Terms for contract workers improved

PUBLISHED : Tuesday, 19 December, 2000, 12:00am
UPDATED : Tuesday, 19 December, 2000, 12:00am

Government employees on non-civil-service contract terms will have more holidays and better-paid sick leave after a revamp of a much-criticised policy, lawmakers were told yesterday.

Under the proposal, their annual leave will double to 14 days, while pay for sick leave will rise from two-thirds to fourth-fifths of normal wages.

The workers are currently only entitled to the minimum labour requirements provided under the Employment Ordinance. Under present rules, non-civil-service contract staff are paid according to the bottom of the applicable government pay scale. The revamp would allow department heads to pay them up to the middle point of the scale.

Announcing the proposals yesterday, Secretary for Civil Service Joseph Wong Wing-ping denied having been 'mean' to this group of staff, which numbers around 7,500. 'We don't have a policy to treat them harshly. We have made improvements,' Mr Wong told the Legco public service panel.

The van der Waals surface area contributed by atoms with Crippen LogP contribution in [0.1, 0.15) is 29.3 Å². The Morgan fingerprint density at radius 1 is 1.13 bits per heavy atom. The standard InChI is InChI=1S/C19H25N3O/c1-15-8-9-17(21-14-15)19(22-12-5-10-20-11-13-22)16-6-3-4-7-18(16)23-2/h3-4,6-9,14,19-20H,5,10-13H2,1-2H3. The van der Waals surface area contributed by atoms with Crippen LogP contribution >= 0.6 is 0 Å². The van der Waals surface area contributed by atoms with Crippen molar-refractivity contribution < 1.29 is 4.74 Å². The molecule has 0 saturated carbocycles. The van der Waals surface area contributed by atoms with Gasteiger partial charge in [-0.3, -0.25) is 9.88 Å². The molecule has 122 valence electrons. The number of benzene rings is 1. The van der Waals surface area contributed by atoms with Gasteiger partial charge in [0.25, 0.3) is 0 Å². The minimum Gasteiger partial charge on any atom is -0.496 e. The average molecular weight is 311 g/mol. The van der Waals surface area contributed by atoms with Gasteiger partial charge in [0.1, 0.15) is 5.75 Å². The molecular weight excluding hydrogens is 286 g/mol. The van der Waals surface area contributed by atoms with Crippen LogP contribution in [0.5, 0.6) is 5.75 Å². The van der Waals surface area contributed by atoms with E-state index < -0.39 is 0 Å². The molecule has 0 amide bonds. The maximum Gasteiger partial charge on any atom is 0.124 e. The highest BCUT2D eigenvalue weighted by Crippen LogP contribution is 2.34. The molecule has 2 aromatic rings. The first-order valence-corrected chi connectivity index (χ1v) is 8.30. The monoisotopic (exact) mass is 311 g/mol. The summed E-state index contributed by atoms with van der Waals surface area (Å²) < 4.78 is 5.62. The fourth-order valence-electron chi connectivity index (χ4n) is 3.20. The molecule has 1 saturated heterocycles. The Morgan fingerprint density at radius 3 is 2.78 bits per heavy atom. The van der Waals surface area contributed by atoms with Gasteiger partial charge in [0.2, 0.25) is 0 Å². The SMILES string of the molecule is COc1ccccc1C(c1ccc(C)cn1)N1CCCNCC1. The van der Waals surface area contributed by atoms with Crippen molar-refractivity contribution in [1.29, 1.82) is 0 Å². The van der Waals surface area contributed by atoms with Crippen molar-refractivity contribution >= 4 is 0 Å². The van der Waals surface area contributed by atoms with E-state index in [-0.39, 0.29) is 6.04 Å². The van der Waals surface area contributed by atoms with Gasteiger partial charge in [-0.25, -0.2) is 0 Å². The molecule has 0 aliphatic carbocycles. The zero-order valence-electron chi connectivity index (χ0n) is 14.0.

But Lee Cheuk-yan of the Confederation of Trade Unions said some departments, including Leisure and Cultural Services, had slashed monthly salaries from $21,000 to $16,000 upon contract renewal.

'This is not real improvement. You only empower the departments with the flexibility to treat staff harshly,' Mr Lee said.

Mr Wong refused to give an undertaking to ensure pay would be no less favourable when staff contracts were renewed. He was adamant that adjusting wages according to market conditions was the right step. He also shrugged off charges that cost-cutting targets of five per cent by 2003 had prompted wage cuts.

Cheung Man-kwong of the Democratic Party challenged the Government's decision to withhold part of the end-of-contract gratuity for Mandatory Provident Fund contributions. He said some contract staff were only entitled to a five per cent gratuity but the Government would withhold it to pay their MPF.

However, officials said figures showed that only 19 non-civil-service contract staff earning less than $12,000 a month had a gratuity of 10 per cent or less.